Thinking about RPGs has taken me to some weird places lately. I’ve toured around many regions of the activity, and I’ve looked at the culture and traditions of RPGs with a focused, critical eye. I’ve certainly appreciated the parts of RPGs that have always been amazing, and revisiting them critically makes them more amazing, not less. But that critical meta-glance makes the parts of RPGs that don’t fit stick out even more.
If that sounds like the beginnings of a manifesto piece decrying traditions and advocating new patterns of thinking and playing, well…sorta. Manifestos often read nicely, but are short on actionable pieces of information. Manifestos are greating for drawing lines and making people choose sides, but I’ll admit that I am always more of a techniques guy.
I like techniques because they teach implicitly. I prefer techniques because good techniques meet you where you are. They don’t force you to take sides, they offer you a potential solution for a problem you might have. If you don’t like the technique, you can keep doing what you’re doing and having fun.
I mean, I of course I know what I like, and how I want to run things, and I even think some of these things should be regularly practiced. But our hobby has had a lot of line-drawing when some simple, neutral technique sharing could make our discourse more productive and more amiable. Techniques are good because they can be discussed and judged on effectiveness. Even if efficacy is varied (this worked for your group but not mine) we can look to find situations where it does work. If there are very few places where it works, the technique might not be the greatest. If only corner cases seem to derail it, we have something we can broadly use.
More importantly, we can argue about things that have actually happened. My problem with theories and manifestos is much of the arguments occur in mental/social place with no physical representation at all. This makes those arguments prone to ad hominem digressions and hurt feelings. When you argue with someone’s theory, it’s much more likely to be confused with arguing with that person, and disagreeing on a deeper level. I’ve seen it happen so many times that I just can’t discount the situation as aberrant; I want productive talk about games and games design so I have to address it.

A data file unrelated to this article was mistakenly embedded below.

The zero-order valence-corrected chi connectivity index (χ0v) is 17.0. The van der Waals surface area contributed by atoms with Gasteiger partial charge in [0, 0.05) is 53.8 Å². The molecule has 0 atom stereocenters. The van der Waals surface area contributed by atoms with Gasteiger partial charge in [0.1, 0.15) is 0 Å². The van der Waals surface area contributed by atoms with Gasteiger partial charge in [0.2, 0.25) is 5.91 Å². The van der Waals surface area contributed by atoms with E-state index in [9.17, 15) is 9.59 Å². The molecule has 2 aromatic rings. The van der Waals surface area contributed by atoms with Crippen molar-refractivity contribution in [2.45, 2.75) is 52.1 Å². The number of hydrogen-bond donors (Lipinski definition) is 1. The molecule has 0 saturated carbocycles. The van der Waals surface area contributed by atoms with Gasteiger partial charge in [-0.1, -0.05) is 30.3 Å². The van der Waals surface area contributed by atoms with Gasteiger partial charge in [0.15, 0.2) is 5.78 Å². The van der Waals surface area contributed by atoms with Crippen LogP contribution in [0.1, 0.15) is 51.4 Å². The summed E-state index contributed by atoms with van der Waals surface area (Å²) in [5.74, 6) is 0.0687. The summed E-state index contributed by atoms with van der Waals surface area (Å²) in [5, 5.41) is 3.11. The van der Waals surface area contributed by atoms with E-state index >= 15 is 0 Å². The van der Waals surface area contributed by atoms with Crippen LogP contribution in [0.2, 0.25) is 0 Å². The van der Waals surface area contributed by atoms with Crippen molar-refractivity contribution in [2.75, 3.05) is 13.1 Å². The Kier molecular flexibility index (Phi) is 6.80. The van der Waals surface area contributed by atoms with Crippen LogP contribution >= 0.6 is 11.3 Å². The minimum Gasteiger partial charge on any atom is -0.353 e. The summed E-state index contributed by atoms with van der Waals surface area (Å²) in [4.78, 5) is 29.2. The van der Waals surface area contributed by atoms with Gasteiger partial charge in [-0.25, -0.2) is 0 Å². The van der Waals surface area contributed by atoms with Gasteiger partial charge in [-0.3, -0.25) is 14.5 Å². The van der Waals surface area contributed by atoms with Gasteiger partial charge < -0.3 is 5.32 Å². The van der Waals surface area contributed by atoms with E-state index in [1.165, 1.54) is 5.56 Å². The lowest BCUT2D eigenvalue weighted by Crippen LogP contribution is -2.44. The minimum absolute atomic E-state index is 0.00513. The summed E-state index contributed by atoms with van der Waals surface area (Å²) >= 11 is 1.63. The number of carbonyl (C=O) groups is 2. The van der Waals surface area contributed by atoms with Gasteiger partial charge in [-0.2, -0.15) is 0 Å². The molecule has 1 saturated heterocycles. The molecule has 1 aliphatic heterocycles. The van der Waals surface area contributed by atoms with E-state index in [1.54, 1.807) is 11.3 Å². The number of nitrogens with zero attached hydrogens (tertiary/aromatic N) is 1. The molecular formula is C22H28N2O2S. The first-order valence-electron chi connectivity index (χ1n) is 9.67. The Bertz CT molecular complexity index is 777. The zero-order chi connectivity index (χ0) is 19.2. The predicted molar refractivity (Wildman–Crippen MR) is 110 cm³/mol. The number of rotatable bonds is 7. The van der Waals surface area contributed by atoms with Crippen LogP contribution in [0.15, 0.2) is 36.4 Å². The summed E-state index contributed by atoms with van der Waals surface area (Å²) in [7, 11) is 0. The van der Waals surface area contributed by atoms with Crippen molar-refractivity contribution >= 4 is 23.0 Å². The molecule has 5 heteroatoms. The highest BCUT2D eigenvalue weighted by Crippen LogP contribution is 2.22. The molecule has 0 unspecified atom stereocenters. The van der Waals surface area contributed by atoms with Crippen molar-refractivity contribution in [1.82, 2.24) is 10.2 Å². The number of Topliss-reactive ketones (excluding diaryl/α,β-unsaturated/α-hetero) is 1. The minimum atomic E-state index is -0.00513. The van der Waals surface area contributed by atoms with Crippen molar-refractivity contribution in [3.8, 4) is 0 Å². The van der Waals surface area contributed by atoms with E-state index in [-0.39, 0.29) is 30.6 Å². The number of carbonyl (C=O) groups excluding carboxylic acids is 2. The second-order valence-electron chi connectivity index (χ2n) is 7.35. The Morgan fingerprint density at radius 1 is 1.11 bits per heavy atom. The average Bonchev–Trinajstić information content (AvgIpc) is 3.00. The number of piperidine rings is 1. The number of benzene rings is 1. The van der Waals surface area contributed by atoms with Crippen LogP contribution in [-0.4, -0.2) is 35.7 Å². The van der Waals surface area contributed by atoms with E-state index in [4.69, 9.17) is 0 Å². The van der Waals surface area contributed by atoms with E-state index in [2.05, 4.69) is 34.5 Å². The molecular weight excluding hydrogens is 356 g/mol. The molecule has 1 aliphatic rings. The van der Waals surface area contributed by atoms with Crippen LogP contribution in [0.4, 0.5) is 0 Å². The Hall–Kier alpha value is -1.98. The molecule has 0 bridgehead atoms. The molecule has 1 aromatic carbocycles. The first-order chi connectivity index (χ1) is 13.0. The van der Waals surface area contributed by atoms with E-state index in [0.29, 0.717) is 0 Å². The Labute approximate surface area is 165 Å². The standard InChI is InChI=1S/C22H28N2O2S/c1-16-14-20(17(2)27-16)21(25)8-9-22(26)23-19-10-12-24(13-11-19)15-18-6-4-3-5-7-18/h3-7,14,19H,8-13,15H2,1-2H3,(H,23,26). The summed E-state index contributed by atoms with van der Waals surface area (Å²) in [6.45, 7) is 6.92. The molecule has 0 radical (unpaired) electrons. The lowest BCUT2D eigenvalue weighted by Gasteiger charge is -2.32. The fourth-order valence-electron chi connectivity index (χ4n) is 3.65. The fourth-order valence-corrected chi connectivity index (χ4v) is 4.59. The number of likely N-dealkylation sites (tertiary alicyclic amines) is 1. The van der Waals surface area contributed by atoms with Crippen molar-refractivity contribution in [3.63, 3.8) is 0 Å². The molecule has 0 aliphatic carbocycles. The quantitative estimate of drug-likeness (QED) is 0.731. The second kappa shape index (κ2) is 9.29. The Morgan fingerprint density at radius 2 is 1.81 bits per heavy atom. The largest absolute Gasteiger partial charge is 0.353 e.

So that means talking about actions and procedures we can take, and their results. I guess I can’t avoid theory altogether, though I more often muse on twitter. Twitter for me is a test stage for certain theories and ideas I have. After hashing out these ideas with other people, I can gauge initial viability and also interest (some things I talk about bring 0% of my timeline to the yard; other things bring close to 100% engagement). From there I focus on bringing something practical to either my blog or my projects.
I don’t think I can drop theoretical discussion altogether, but I do have a heavy preference for discussing implementation. On the blog that’s what I intend to focus on from here on out. When I talk theory, I’ll usually have a sample technique or procedure accompanying it to ground the theory into something practical.